AP English Notes

Morality: Fate Is Not In the Eye of the Beholder

Compare and Contrast Essay - "Heart of Darkness"

12th Grade. AP English 4

We, as people, all have morals. Morals determine if what we’re doing is considered the best for us or for others. Judgment plays a huge role in morality since we are judged by our actions which then can develop into our character and in return dictate our fate. In Joseph Conrad’s Heart of Darkness, regarding Kurtz and the Company, Charlie Marlow is unsure of what to think of them at first. He sees the workers being treated inferiorly and as for Kurtz, Marlow’s only thought beforehand was, “I did not see the man in the name any more than you do” (1. 51). Although he has heard many faulty rumors of Kurtz, Marlow has not met him yet therefore has no opinion of the man. Nick Carraway of Scott Fitzgerald’s The Great Gatsby, first encounter with Jay Gatsby was unexpected. Many of the party goers who roam the elegant floor room of Gatsby’s mansion gossip of the man himself and blatantly tell Nick of these shrewd rumors. Nick refuses to believe them and is caught off guard when Gatsby greets him at a table. Nick defiantly says, “This is an unusual party for me. I haven't even seen the host” (3. 47), without knowing that he was speaking to the host at this very moment. When Gatsby introduces himself, Nick is passive. Both Marlow and Nick have met people who have changed their aspects on life and these people were once conceived with good morals, maybe they still are deep down, but upon further realization, they were also inconceivably corrupted and blinded by their fate and surroundings.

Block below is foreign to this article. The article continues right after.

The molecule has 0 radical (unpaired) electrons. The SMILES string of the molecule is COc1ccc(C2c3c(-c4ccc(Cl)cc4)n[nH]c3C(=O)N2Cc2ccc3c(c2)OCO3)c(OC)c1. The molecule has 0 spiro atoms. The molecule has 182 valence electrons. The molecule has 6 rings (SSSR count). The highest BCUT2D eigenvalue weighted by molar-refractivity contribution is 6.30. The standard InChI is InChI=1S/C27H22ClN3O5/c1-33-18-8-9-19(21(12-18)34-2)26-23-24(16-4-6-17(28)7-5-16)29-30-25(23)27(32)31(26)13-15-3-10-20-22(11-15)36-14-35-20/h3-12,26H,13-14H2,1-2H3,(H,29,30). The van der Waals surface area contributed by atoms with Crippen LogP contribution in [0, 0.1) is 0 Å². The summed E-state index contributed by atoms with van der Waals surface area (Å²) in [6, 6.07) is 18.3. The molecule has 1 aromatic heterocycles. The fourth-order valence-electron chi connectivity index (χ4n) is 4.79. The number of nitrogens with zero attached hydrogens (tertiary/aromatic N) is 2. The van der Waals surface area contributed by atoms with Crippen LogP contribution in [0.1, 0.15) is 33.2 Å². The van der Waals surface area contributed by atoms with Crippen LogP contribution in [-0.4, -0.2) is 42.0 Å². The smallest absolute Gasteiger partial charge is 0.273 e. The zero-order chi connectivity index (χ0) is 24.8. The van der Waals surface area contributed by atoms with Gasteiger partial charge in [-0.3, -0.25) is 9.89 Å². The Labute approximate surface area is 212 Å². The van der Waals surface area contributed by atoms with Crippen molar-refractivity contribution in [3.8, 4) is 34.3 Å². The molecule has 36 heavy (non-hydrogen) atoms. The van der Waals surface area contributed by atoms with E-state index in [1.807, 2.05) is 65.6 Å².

At the Company’s office in a distant European country, Marlow meets a doctor who warns him about the dangers of Africa and how it can change a person. He describes the doctor’s appearance as “shabby and careless, with ink-stains on the sleeves of his jacket” (1. 27) stringing an opinion on how he perceives the man. He is so hung up on the doctor’s appearance he pays no attention to when the doctor questions him.  He sees the doctor lacking professionalism due to the way he is dressed but decides to trust him anyway. Along the way, he runs into many of the workers within the Company and feels that they all act in the same manner. The Company’s area looked more like a prison of compiled inmates and wardens than an ivory trading corporation. Almost everybody appeared indolent and avaricious; they seemed to be too consumed in greed to care for anyone else. However, there were a few that passed his judgment. Arriving to the station, Marlow meets an astounding, well-dressed young man who claims the position of chief accountant for the Company. Marlow even becomes giddy with pleasure at the sight of the accountant’s clothes; the accountant’s “starched collars and got-up shirt-fronts were achievements of his character” (1.37); Marlow, already mesmerized by the physical appearance of this man, concludes that the accountant knows exactly what he’s doing and he does it with class. After having to repair the ship, Marlow is taken to see the general manager. His first impression of the manager forms harsh opinions. He viewed the manager as a ludicrous, irresponsible, and unskilled man unfit to maintain order. Despite Marlow’s judgment, the manager was still “obeyed, yet he inspired neither love, nor fear, nor even respect” (1. 42), so why is this man even a manager? Marlow believes that since the manager has never been ill for all three terms, the Company thought to accept him. Or, perhaps his ambition and desire for ivory sparked the rest of the Company’s interest. Whatever the case may be, the manager gave off an uneasy and furtive atmosphere, it seems nobody can trust him, and nobody does. Another peculiar man who introduces himself as a “brickmaker” offsets Marlow. Marlow sees in plain sight that there were no bricks established in this man’s station which he found quite odd. It initiates the question: why would someone lie about their work? It could be that this brickmaker was actually a spy for the manager. The manager and brickmaker both view Kurtz as a threat in their way to success by surpassing him, so in a way, they are in cahoots. The cannibals or savages who work for the Company restrain themselves from feeding their cannibalistic needs also astonished Marlow. Ironically, they had a greater sense of morality than anybody else. Cannibals, those who dine on human flesh, could control their desires might as well say that a group of savages were more fitted to run a business than an ill-mannered, selfish group of proclaimed dignitaries (the Company). Before Marlow meets Kurtz, he says that he is slightly disinterested in knowing more about the man but remains curious about his work ethic. He feels as if Kurtz and his company are under the impression of imperialism. When Marlow finally arrives from his prolonged journey up the swampy Congo River, he sees Kurtz and says, “I looked at him and had not the slightest doubt he was sincere” (2. 73). Marlow takes in the appearance of Kurtz and believes that this factor was his “restraint” much like how a commoner would view a king that gave off the sense to be snobbish. From hearing what the Company has to say about Kurtz, Marlow is bewildered at how much they worship him. Marlow refers to Kurtz as a devil for his devious and selfish actions, and that the darkness within the jungle has consumed his mind leading him to act as a tyrant. Seeking more information from people who know of Kurtz outside the Company, he learns that Kurtz was a universal genius and it wasn’t until he came to Africa that made him become egotistical. But egotistical as he is, Kurtz still had morals; he chose to not stand by them which led him to a cruel fate. Even with all this newfound knowledge on Kurtz, he was still an enigma to Marlow. However, Marlow knows enough to analyze on Kurtz’s full character believing that his “heart of darkness” lies solely on the people who encouraged his limited power in business. The Company and Kurtz pretty much go hand-in-hand since both were heartless, selfish, and arrogant people who were subdued to Africa’s primitive death trap.